A.    If the department determines that where risks from on-site activities within a drinking water protection area are not well known, or where site specific assessment is necessary to determine mitigation levels above the minimum standards outlined in OMC 18.32.225, a hydrogeological report shall be required. This report shall identify the proposed development plan and the risks associated with on-site activities which may degrade the groundwater within a designated wellhead protection area.

B.    This report shall be prepared, signed, and dated by a state-licensed geologist or hydrogeologist.

C.    A Hydrogeological Report shall contain:

1.    Information sources;

2.    Geologic setting, including well logs or borings;

3.    Background water quality;

4.    Groundwater elevations;

5.    Location and depth of perched water tables;

6.    Recharge potential of facility site (permeability/transmissivity);

7.    Groundwater flow direction and gradient;

8.    Available data on wells located within 1/4 mile of the site;

9.    Available data on any spring within 1/4 mile of the site;

10.    Permanent and seasonal surface water locations and recharge potential;

11.    Any proposed monitoring sampling schedules;

12.    Analysis of the possible effects on the groundwater resource of the proposed project including the storage or use of any hazardous materials;

13.    Discussion of potential mitigation measures, should it be determined that the proposed project will have an adverse impact on groundwater resources;

14.    Information required under Washington Department of Ecology Publication 05-10-028, as amended; and

15.    Any other information as required by the Department.

(Ord. 6648 §14, 2009; Ord. 6356 §5, 2005).

18.32.235 Drinking Water (Wellhead) Protection Areas - Existing Uses

A.    The Department in consultation with the Thurston County Health Officer shall request that an owner of any existing use which is located within a designated drinking water protection area, which uses, stores, handles or disposes of hazardous materials above the minimum cumulative quantities listed within this section submit a hazardous materials management (spill) plan that will ensure adequate protection of the aquifer and any domestic water supply. This plan shall be reviewed and updated as needed, and conditions under this plan shall be met on an ongoing basis.

Hazardous materials management (spill) plans shall include, at a minimum, the following:

1.    A brief description of business activities and a list and map of the locations, amounts, and types of hazardous materials, hazardous waste and petroleum products, stored on site;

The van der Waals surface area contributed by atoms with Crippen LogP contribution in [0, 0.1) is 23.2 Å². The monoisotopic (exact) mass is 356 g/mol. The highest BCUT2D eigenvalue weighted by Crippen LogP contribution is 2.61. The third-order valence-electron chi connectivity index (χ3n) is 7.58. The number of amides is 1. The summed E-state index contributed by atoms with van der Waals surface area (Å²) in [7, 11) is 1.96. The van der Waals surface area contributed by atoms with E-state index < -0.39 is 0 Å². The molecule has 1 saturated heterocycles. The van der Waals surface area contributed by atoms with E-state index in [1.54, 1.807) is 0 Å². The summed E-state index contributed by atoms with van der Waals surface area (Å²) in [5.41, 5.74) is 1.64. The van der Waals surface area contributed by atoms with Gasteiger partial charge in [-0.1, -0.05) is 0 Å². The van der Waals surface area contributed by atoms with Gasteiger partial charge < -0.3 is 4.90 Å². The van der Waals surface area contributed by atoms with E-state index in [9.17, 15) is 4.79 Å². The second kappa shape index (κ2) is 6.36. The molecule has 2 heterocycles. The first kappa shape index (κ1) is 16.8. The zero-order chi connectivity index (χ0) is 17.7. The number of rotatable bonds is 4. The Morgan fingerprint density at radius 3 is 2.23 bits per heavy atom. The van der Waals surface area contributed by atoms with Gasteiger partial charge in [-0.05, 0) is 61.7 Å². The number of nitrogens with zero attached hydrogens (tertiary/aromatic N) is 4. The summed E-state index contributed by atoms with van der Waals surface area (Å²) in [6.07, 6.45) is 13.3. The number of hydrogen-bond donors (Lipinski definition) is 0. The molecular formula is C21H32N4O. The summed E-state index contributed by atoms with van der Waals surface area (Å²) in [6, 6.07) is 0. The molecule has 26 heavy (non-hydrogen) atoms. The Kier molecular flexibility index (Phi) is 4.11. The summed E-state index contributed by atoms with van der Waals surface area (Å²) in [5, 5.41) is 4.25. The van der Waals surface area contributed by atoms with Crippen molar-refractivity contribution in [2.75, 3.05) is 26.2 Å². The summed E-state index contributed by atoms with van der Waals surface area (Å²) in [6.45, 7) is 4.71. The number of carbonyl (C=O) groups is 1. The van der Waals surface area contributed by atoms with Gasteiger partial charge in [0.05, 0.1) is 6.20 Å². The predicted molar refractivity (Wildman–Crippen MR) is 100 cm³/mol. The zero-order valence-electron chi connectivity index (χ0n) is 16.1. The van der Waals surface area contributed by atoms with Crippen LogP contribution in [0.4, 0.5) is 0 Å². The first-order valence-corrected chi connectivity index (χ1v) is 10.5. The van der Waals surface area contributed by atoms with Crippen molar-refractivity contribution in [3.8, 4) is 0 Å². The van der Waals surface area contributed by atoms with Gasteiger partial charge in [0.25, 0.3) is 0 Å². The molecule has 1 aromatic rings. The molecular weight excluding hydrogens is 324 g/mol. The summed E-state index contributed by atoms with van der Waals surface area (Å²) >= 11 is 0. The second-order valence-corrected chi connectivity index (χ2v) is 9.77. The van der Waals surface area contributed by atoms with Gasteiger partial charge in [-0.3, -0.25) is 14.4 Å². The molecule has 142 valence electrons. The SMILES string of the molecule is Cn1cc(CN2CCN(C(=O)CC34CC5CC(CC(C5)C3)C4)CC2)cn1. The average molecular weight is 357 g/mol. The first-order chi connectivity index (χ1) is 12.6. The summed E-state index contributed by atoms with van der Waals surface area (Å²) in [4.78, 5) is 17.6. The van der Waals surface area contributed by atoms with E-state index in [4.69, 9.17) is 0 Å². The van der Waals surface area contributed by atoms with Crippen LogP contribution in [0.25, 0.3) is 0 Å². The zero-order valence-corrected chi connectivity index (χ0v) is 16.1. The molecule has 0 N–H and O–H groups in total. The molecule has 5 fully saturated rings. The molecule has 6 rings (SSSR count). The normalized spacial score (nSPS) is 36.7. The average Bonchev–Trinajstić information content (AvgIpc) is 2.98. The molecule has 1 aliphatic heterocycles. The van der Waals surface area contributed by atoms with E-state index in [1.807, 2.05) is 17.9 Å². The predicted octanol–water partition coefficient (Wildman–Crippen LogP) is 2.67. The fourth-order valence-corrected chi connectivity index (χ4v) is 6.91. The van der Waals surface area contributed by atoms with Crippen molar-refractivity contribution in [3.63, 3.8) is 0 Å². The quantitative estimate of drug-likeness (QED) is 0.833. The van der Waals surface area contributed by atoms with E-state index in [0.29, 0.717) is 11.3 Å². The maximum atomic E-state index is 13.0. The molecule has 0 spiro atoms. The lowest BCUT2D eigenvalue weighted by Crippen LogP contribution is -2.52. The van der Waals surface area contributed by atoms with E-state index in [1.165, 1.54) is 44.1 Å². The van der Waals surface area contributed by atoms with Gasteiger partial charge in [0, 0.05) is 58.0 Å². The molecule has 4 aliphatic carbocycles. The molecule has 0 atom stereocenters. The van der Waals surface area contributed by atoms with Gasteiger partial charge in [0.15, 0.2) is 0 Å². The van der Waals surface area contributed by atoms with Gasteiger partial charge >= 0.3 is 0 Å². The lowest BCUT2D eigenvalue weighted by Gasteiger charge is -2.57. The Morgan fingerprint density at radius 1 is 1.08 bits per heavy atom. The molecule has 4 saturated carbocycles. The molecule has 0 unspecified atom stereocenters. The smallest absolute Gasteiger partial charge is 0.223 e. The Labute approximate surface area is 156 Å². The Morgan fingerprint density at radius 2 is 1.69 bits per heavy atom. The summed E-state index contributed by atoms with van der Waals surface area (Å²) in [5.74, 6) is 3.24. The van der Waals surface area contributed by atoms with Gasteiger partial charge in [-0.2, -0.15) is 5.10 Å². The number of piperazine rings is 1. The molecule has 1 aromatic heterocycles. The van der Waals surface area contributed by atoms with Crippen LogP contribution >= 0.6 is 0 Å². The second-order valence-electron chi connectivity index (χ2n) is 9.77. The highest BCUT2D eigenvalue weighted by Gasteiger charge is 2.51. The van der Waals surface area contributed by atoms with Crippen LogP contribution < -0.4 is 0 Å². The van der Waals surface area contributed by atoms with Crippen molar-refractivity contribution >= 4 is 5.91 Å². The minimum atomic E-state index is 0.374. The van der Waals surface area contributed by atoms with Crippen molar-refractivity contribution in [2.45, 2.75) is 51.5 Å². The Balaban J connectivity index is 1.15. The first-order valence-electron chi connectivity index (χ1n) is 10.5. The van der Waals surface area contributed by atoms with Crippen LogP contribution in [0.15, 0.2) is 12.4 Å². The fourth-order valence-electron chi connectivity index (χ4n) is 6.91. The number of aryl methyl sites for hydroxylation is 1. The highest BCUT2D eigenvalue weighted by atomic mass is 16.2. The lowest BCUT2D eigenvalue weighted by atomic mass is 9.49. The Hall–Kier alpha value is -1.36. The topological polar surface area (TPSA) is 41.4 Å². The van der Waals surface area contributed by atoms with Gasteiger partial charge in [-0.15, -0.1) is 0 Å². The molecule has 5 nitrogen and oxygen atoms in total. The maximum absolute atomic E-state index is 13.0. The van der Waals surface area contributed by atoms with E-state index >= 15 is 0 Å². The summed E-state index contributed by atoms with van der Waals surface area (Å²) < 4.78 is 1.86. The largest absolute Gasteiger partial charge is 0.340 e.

2.    A description of inspection procedures for hazardous material storage areas and containers and the minimum inspection intervals. An inspection logbook shall be maintained for periodic review by the county;

3.    Provision of an appropriate spill kit with adequate spill supplies and protective clothing;

4.    Detailed spill cleanup and emergency response procedures identifying how the applicant will satisfy the requirements of the Dangerous Waste Regulations, Chapter 173-303 WAC, in the event that hazardous material is released into the ground, ground water, or surface water;

5.    Procedures to report spills immediately to the Department of Ecology and the Environmental Health Division of the Thurston County Public Health and Social Services Department, in that order;

6.    A list of emergency phone numbers (e.g., the local fire district and ambulance);

7.    Procedures to ensure that all employees with access to locations where hazardous materials are used or stored receive adequate spill training. A training logbook shall be maintained for periodic review by the county;

8.    A map showing the location of all floor drains and any hazardous material and petroleum product transfer areas; and

9.    Additional information determined by the approval authority to be necessary to demonstrate that the use or activity will not have an adverse impact on ground water quality.

10.    Liquid, soluble, or leachable hazardous materials, shall be stored in a secondary contaminant device or system that will effectively prevent discharge on-site. (See Chapter 15.54 and 17.21 RCW regarding pesticide storage.) (Refer to Chapter 14.32 TCC, International Fire Code, regarding seismic standards).

B.    Any existing use which uses, stores, handles or disposes of hazardour materials above these minimum cumulative quantities will meet requirements described in A above:

1.    Chemical substances that are ignitable, corrosive, reactive or toxic, consistent with WAC 173-303-090, as amended, except as provided for below. Minimum cumulative quantity: 160 pounds or the equivalent of 20 gallons.

2.    Cleaning substances for janitorial use or retail sale in the same size, packaging and concentrations as a product packaged for use by the general public. Chlorinated solvents and nonchlorinated solvents which are derived from petroleum or coal tar will not be considered a cleaning substance under this subsection, but rather a chemical substance under subsection (B)(1) of this section. Minimum cumulative quantity: eight hundred (800) pounds [or the equivalent one hundred (100) gallons], not to exceed fifty-five (55) gallons for any single package.